The text before us is strong proof “that Mary, the mother of Jesus, was never meant to be honored as divine, or to be prayed to, worshipped, and trusted in, as the friend of sinners. Common sense points out that she who needed the care and protection of another, was never likely to help men and women to heaven, or to be in any sense a mediator between God and man! It is not too much to say, however painful the assertion, that of all inventions of the Church of Rome, there never was one more utterly devoid of foundation, both in Scripture and reason, than the doctrine of Mary-worship.”[15]


Copyright © Brian Schwertley, 2006


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[1] See E. Stauffer, Jesus and His Story, (London: SCM, 1960), 111, 179.

[2] “After Jesus had spoken to them, after, as it were, he had bidden them farewell, and the strange darkness fell over the land, the soldiers becoming alarmed, cleared the space about the cross, and John with the women and the other friends of Jesus (Luke 23:49) could stand only ‘afar off,’ watching for the end. This final watching ‘afar off’ the other evangelists note in their records” (R. C. H. Lenski, The Interpretation of St. John’s Gospel, 1291). 

[3] E. W. Hengstenberg, Commentary on the Gospel of St. John, 2:414. Hengstenberg says “that the Christian Church ahs from the beginning regarded them as three in number. Where, in the earlier Evangelists, a great number of women had been previously mentioned, and then individuals are specified, three, and never four, are alluded to in connection with the cross. Hence we may naturally expect that here also three, and not four are alluded to. Only on the supposition that Mary wife of Cleophas was the sister of our Lord’s mother, can we account for the postponement of Mary Magdalene, who everywhere else takes the first place among the women, as uniformly Simon Peter takes the first among the Apostles” (Ibid., 2:415-416).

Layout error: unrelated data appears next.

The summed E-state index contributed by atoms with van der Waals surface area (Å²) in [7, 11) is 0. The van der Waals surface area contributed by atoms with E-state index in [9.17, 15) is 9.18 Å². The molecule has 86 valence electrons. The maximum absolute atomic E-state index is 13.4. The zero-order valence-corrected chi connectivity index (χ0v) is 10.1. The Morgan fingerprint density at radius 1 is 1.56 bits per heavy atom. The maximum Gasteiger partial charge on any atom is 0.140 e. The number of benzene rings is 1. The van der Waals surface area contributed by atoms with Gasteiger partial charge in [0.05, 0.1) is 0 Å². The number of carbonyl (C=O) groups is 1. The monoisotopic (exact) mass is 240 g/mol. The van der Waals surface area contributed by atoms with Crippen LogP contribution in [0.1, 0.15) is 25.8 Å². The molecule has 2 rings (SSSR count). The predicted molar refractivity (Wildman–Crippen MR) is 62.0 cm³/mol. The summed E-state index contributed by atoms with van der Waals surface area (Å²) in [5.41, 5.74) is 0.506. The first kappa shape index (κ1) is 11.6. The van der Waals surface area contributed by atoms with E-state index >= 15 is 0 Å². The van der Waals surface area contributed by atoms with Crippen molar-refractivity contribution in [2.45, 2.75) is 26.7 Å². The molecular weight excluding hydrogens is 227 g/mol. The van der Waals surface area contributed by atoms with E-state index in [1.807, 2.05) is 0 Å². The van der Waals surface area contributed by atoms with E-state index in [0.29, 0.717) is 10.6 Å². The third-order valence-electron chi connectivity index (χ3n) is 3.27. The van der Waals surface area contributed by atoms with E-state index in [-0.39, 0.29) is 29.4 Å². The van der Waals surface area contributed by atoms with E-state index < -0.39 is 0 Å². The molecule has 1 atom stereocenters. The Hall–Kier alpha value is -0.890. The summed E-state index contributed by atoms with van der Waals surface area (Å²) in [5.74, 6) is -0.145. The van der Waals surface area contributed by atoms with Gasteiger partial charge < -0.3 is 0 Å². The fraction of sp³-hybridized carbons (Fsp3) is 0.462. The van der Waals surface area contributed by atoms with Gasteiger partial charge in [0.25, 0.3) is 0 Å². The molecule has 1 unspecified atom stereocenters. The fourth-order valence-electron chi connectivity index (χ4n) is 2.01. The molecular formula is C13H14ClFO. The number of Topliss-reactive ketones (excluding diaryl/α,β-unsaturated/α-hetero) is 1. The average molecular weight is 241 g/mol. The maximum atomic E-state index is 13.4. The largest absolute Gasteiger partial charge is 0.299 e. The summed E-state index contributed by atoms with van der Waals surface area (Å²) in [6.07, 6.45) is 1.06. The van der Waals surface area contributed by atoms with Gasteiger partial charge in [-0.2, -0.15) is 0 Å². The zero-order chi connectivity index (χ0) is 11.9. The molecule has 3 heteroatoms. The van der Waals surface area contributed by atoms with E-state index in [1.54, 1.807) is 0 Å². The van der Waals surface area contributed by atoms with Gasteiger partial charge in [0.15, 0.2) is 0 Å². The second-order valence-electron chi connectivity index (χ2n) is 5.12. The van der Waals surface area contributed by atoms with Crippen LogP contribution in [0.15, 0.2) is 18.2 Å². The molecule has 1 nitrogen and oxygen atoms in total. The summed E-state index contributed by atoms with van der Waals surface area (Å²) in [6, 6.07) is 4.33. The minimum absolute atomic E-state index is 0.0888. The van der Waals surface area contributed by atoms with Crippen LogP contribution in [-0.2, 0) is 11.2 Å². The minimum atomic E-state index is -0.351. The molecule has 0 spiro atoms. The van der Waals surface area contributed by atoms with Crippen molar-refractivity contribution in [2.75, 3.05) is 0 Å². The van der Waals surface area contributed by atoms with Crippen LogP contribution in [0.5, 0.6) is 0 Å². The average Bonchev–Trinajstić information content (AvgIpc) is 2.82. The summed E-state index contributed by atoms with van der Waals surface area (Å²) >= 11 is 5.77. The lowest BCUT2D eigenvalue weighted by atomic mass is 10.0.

[4] The best grammatical argument for three women is found in R. C. H. Lenski, The Interpretation of St. John’s Gospel, 1291.

[5] J. C. Ryle, Expository Thoughts on the Gospels: John, 3:349.

[6] H. Shurmann as quoted in George R. Beasley-Murray, John, 350.

[7] Berrer as quoted in J. C. Ryle, Expository Thoughts on the Gospels: John, 3:352.

[8] “As the firstborn of Mary, He had both the authority and responsibility, which would have devolved on her second son James. This automatic devolution was apparently undesirable, so Our Lord used the authority He possessed as a dying criminal to commit her to the care of one whom He could trust—the Beloved Disciple” (F. W. Buckler, “Eli, Eli, Lama Sabachtani?” in The American Journal of Semitic Languages and Literatures, Vol. LV, no. 4 [October, 1938], 387).

[9] R. J. Rushdoony, The Institutes of Biblical Law (Phillipsburg, NJ: The Craig Press, 1973).

[10] Patrick Fairbairn, Commentary on the Pastoral Epistles: 1 and 2 Timothy, Titus (Grand Rapids: Zondervan, [1874] 1956), 195.